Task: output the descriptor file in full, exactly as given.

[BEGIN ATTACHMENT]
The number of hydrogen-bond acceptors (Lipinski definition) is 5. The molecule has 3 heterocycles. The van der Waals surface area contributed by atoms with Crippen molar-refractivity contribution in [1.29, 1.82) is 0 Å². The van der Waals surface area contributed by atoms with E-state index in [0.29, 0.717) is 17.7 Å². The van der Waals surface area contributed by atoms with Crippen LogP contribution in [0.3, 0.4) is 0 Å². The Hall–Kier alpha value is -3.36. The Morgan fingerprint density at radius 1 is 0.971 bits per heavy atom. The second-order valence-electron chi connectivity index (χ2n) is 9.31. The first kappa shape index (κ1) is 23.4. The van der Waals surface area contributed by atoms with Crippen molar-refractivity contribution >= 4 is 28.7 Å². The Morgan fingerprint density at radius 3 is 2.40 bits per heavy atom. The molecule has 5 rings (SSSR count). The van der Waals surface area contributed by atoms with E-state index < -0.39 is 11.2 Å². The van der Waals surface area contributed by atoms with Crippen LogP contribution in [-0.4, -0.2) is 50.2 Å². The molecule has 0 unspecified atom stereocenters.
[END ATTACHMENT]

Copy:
The number of hydrogen-bond acceptors (Lipinski definition) is 5. The molecule has 3 heterocycles. The van der Waals surface area contributed by atoms with Crippen molar-refractivity contribution in [1.29, 1.82) is 0 Å². The van der Waals surface area contributed by atoms with E-state index in [0.29, 0.717) is 17.7 Å². The van der Waals surface area contributed by atoms with Crippen LogP contribution in [0.3, 0.4) is 0 Å². The Hall–Kier alpha value is -3.36. The Morgan fingerprint density at radius 1 is 0.971 bits per heavy atom. The second-order valence-electron chi connectivity index (χ2n) is 9.31. The first kappa shape index (κ1) is 23.4. The van der Waals surface area contributed by atoms with Crippen molar-refractivity contribution >= 4 is 28.7 Å². The Morgan fingerprint density at radius 3 is 2.40 bits per heavy atom. The molecule has 5 rings (SSSR count). The van der Waals surface area contributed by atoms with E-state index < -0.39 is 11.2 Å². The van der Waals surface area contributed by atoms with Crippen LogP contribution in [-0.4, -0.2) is 50.2 Å². The molecule has 0 unspecified atom stereocenters.